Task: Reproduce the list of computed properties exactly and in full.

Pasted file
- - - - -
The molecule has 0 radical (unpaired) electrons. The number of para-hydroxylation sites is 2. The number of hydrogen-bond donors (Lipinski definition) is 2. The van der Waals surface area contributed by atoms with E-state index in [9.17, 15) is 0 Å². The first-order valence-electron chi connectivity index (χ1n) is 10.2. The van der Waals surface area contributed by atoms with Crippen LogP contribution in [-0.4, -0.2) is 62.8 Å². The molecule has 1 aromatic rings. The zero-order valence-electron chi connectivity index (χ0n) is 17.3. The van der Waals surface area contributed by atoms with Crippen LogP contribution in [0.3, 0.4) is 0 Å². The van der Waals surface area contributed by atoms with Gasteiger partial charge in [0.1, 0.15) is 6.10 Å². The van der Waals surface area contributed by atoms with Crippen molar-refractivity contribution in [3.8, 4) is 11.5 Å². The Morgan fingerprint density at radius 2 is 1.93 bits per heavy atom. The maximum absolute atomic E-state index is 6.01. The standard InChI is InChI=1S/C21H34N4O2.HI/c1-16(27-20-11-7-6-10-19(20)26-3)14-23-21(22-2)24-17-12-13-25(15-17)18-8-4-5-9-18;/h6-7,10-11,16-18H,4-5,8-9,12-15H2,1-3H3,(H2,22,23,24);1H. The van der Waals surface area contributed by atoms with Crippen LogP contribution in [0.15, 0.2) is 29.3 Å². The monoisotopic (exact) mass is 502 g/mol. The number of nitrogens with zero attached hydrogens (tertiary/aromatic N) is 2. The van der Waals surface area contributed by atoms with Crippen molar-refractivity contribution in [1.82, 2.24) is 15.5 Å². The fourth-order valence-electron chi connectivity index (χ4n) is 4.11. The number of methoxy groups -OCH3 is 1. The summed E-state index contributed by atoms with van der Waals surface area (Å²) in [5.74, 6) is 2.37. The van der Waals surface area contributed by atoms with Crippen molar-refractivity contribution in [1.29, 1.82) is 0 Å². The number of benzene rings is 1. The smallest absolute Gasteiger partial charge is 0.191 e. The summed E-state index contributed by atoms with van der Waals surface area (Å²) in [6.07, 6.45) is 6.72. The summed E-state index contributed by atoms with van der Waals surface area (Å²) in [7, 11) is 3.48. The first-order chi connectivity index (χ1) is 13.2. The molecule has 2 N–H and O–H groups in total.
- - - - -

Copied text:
The molecule has 0 radical (unpaired) electrons. The number of para-hydroxylation sites is 2. The number of hydrogen-bond donors (Lipinski definition) is 2. The van der Waals surface area contributed by atoms with E-state index in [9.17, 15) is 0 Å². The first-order valence-electron chi connectivity index (χ1n) is 10.2. The van der Waals surface area contributed by atoms with Crippen LogP contribution in [-0.4, -0.2) is 62.8 Å². The molecule has 1 aromatic rings. The zero-order valence-electron chi connectivity index (χ0n) is 17.3. The van der Waals surface area contributed by atoms with Crippen LogP contribution in [0.3, 0.4) is 0 Å². The van der Waals surface area contributed by atoms with Gasteiger partial charge in [0.1, 0.15) is 6.10 Å². The van der Waals surface area contributed by atoms with Crippen molar-refractivity contribution in [3.8, 4) is 11.5 Å². The Morgan fingerprint density at radius 2 is 1.93 bits per heavy atom. The maximum absolute atomic E-state index is 6.01. The standard InChI is InChI=1S/C21H34N4O2.HI/c1-16(27-20-11-7-6-10-19(20)26-3)14-23-21(22-2)24-17-12-13-25(15-17)18-8-4-5-9-18;/h6-7,10-11,16-18H,4-5,8-9,12-15H2,1-3H3,(H2,22,23,24);1H. The van der Waals surface area contributed by atoms with Crippen LogP contribution in [0.15, 0.2) is 29.3 Å². The monoisotopic (exact) mass is 502 g/mol. The number of nitrogens with zero attached hydrogens (tertiary/aromatic N) is 2. The van der Waals surface area contributed by atoms with Crippen molar-refractivity contribution in [1.82, 2.24) is 15.5 Å². The fourth-order valence-electron chi connectivity index (χ4n) is 4.11. The number of methoxy groups -OCH3 is 1. The summed E-state index contributed by atoms with van der Waals surface area (Å²) in [5.74, 6) is 2.37. The van der Waals surface area contributed by atoms with Crippen molar-refractivity contribution in [1.29, 1.82) is 0 Å². The number of benzene rings is 1. The smallest absolute Gasteiger partial charge is 0.191 e. The summed E-state index contributed by atoms with van der Waals surface area (Å²) in [6.07, 6.45) is 6.72. The summed E-state index contributed by atoms with van der Waals surface area (Å²) in [7, 11) is 3.48. The first-order chi connectivity index (χ1) is 13.2. The molecule has 2 N–H and O–H groups in total.